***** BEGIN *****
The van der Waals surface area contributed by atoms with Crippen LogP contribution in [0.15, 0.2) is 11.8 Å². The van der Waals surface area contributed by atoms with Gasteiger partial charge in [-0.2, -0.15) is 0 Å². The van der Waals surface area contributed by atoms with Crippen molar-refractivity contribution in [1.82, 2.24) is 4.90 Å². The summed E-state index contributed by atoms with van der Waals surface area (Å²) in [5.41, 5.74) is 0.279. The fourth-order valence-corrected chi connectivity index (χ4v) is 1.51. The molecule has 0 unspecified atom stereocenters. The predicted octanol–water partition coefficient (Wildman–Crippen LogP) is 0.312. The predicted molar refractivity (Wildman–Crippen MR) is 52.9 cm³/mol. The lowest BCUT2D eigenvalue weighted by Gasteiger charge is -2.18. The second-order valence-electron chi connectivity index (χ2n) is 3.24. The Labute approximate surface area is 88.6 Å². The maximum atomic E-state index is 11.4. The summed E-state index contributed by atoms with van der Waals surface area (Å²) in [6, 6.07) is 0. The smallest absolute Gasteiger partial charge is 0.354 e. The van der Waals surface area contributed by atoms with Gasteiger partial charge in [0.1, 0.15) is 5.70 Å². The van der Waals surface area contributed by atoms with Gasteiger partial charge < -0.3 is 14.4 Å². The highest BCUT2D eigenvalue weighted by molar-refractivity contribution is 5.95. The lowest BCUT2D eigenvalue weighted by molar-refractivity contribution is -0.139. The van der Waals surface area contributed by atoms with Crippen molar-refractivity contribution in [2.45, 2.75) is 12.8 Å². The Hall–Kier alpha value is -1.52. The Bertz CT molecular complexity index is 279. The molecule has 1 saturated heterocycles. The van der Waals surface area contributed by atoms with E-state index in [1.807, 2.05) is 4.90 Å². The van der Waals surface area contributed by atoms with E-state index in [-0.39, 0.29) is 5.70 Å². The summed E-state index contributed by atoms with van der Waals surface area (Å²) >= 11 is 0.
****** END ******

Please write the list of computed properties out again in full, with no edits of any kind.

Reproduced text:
The van der Waals surface area contributed by atoms with Crippen LogP contribution in [0.15, 0.2) is 11.8 Å². The van der Waals surface area contributed by atoms with Gasteiger partial charge in [-0.2, -0.15) is 0 Å². The van der Waals surface area contributed by atoms with Crippen molar-refractivity contribution in [1.82, 2.24) is 4.90 Å². The summed E-state index contributed by atoms with van der Waals surface area (Å²) in [5.41, 5.74) is 0.279. The fourth-order valence-corrected chi connectivity index (χ4v) is 1.51. The molecule has 0 unspecified atom stereocenters. The predicted octanol–water partition coefficient (Wildman–Crippen LogP) is 0.312. The predicted molar refractivity (Wildman–Crippen MR) is 52.9 cm³/mol. The lowest BCUT2D eigenvalue weighted by Gasteiger charge is -2.18. The second-order valence-electron chi connectivity index (χ2n) is 3.24. The Labute approximate surface area is 88.6 Å². The maximum atomic E-state index is 11.4. The summed E-state index contributed by atoms with van der Waals surface area (Å²) in [6, 6.07) is 0. The smallest absolute Gasteiger partial charge is 0.354 e. The van der Waals surface area contributed by atoms with Gasteiger partial charge in [0.1, 0.15) is 5.70 Å². The van der Waals surface area contributed by atoms with Gasteiger partial charge < -0.3 is 14.4 Å². The highest BCUT2D eigenvalue weighted by molar-refractivity contribution is 5.95. The lowest BCUT2D eigenvalue weighted by molar-refractivity contribution is -0.139. The van der Waals surface area contributed by atoms with Crippen molar-refractivity contribution in [2.45, 2.75) is 12.8 Å². The Hall–Kier alpha value is -1.52. The Bertz CT molecular complexity index is 279. The molecule has 1 saturated heterocycles. The van der Waals surface area contributed by atoms with E-state index in [1.807, 2.05) is 4.90 Å². The van der Waals surface area contributed by atoms with E-state index in [-0.39, 0.29) is 5.70 Å². The summed E-state index contributed by atoms with van der Waals surface area (Å²) >= 11 is 0.